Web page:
The Growing Power of Freelancers Depends on Quality Freelance Infrastructure

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I’d like to see a show of hands from all current and former freelancers: who among you has battled to qualify for credit, suffered from inadequate (or non-existent) healthcare access, lacked industry protection or revenue insurance…? The list of structural freelancer issues goes on and on.

A recent study done by Malt revealed that “89% of the survey participants say they believe social security should be improved for freelancers,” and another “63% believe ‘freelancers should be better recognised and supported by policymakers.’”

Madeleine Dymond and Sam Bender, from the coworking management software Cobot, are enthusiastic about the important role that policy plays in the life of a freelancer.

In order to fully understand the value of freelancers, it is important to quantify their profession in a manner that accounts for the impact they bring to the table. Yet-unanswered questions include: how much influence do freelancers have on economic growth? What are the greatest stumbling blocks to growing the freelance workforce? And what is the best way to support struggling freelancers? Surveys led by the German Coworking Federation and other organisations seek to develop a better understanding of these concerns—and as the economic power of freelancers continues to develop there’s a growing need for even more actionable data.

Changes around the world

One path forward is an explicit move to court freelancers by appealing to their ability to work untethered to an office. Estonia has pioneered a potentially game-changing ‘e-residency’ opportunity for digital nomads—the preferred nomenclature in this context—with high earning potential. The move seeks to attract affluent nomads, working in high-paid, high-skill industries by offering the opportunity to live and work from Estonia for 12 months at a time. The dividend? Freelancers contribute specialist skills and knowledge to the country’s economy. While the high-income threshold to be considered for the Visa is exclusionary at the moment, there is a tendency to be optimistic about what the efficacy of it may mean for future efforts beyond Estonia.

Outside of Europe, a new IT and IT-enabled Services (ITeS) policy has been implemented in India to promote a culture of technological innovation beyond Karnak, the country’s longstanding tech destination. It directly supports coworking spaces, while also encouraging entrepreneurship on a broader scale.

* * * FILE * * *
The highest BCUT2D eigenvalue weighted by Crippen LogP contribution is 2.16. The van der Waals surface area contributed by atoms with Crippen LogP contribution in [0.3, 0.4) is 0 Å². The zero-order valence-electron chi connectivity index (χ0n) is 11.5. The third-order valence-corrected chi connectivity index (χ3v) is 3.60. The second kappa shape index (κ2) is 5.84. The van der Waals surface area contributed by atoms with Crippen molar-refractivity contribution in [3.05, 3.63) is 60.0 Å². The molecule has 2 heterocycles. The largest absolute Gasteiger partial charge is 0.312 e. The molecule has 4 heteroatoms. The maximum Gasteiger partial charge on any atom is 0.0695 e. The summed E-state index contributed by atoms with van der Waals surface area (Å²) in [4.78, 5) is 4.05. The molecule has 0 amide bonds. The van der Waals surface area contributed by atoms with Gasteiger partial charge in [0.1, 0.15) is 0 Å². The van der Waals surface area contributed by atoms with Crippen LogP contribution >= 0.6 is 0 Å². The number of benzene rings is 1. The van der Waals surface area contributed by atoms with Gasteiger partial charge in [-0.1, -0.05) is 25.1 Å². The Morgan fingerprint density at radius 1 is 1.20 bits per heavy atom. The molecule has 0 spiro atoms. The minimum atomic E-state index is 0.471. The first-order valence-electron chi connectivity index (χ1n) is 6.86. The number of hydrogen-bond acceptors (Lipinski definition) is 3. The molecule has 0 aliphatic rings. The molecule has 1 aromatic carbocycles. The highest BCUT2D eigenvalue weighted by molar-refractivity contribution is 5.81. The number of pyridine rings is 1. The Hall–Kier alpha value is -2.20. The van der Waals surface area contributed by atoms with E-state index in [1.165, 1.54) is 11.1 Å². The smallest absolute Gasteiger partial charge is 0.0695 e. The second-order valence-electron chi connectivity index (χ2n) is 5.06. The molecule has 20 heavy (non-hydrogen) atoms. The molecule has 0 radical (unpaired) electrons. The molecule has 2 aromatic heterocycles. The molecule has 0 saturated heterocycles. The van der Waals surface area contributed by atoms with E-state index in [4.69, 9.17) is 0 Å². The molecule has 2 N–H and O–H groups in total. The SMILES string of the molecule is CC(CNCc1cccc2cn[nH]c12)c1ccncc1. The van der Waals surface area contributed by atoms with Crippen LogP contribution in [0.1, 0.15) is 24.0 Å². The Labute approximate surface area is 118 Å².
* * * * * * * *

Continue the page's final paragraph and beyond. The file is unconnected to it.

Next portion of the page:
India’s ITeS policy demonstrates the importance of designing approaches to support both freelancers and coworking spaces—understanding coworking as a key piece of freelance infrastructure—and driving business models of mutual beneficence. If policies are to support freelancer’s needs, the groundwork of identifying those needs will require accurate and quantifiable data.

A lack of data to inform high-level decision making often sees freelancers lumped into their wider trade, where they don’t qualify for access to the benefits and protection that their employed counterparts do. The most glaring example is healthcare—one area where freelancers are perpetually disadvantaged by a preconceived idea of their relative economic instability even in countries with developed social infrastructure.

The impact of technology

Despite the often archaic or at times non-existent policies regarding independent professionals, the technology industry has stepped up its game to support digital nomads. The proliferation of innovative banking systems offering online services, furnishing users with higher degrees of mobility and operational freedom, has provided aspiring freelancers with a vital access point to financial management.

Other technology companies have sprung up around the revenue potential freelancers offer coworking spaces. For instance, Included.co, a perks and benefits program, offers a socially value-centric way of producing financial value and contributes to fostering long-term relationships between freelancers and coworking spaces.

Not to be missed opportunities

This #EFWeek2020 the Freelancers Manifesto aims to bring focus to the need for governments, businesses, and other stakeholders in the European economy to grapple actively with the changing face of work. It’s an important vehicle for demonstrating the value of freelancers and for advocacy.

Cobot will also be hosting an interactive session with coworking and co-living experts Yann HeurtauxCaterina Maiolini, and Marc Navarro discussing the ways that workspaces all around the world are developing new infrastructure to support the burgeoning freelance workforce!

Add your name to the #EFWeek2020Manifesto here, and RSVP for your seat to Cobot’s event on Adapting Coworking Infrastructure to Support Freelance Workers on October 21st at 6pm CEST.